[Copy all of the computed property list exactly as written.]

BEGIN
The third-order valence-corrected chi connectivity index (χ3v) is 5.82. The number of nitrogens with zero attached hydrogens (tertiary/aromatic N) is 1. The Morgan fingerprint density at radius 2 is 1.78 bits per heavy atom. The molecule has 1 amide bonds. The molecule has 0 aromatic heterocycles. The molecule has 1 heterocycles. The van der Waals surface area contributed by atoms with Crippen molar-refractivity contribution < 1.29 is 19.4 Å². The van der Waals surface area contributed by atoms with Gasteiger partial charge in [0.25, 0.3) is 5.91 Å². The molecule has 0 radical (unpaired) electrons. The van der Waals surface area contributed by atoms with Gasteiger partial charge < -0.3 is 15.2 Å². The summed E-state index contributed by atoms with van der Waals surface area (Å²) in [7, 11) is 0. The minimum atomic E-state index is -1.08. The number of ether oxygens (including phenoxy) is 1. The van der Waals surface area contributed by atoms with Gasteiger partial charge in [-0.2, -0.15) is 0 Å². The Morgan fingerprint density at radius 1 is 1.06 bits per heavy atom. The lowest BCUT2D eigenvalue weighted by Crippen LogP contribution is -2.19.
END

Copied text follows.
The third-order valence-corrected chi connectivity index (χ3v) is 5.82. The number of nitrogens with zero attached hydrogens (tertiary/aromatic N) is 1. The Morgan fingerprint density at radius 2 is 1.78 bits per heavy atom. The molecule has 1 amide bonds. The molecule has 0 aromatic heterocycles. The molecule has 1 heterocycles. The van der Waals surface area contributed by atoms with Crippen molar-refractivity contribution < 1.29 is 19.4 Å². The van der Waals surface area contributed by atoms with Gasteiger partial charge in [0.25, 0.3) is 5.91 Å². The molecule has 0 radical (unpaired) electrons. The van der Waals surface area contributed by atoms with Gasteiger partial charge < -0.3 is 15.2 Å². The summed E-state index contributed by atoms with van der Waals surface area (Å²) in [7, 11) is 0. The minimum atomic E-state index is -1.08. The number of ether oxygens (including phenoxy) is 1. The van der Waals surface area contributed by atoms with Gasteiger partial charge in [-0.2, -0.15) is 0 Å². The Morgan fingerprint density at radius 1 is 1.06 bits per heavy atom. The lowest BCUT2D eigenvalue weighted by Crippen LogP contribution is -2.19.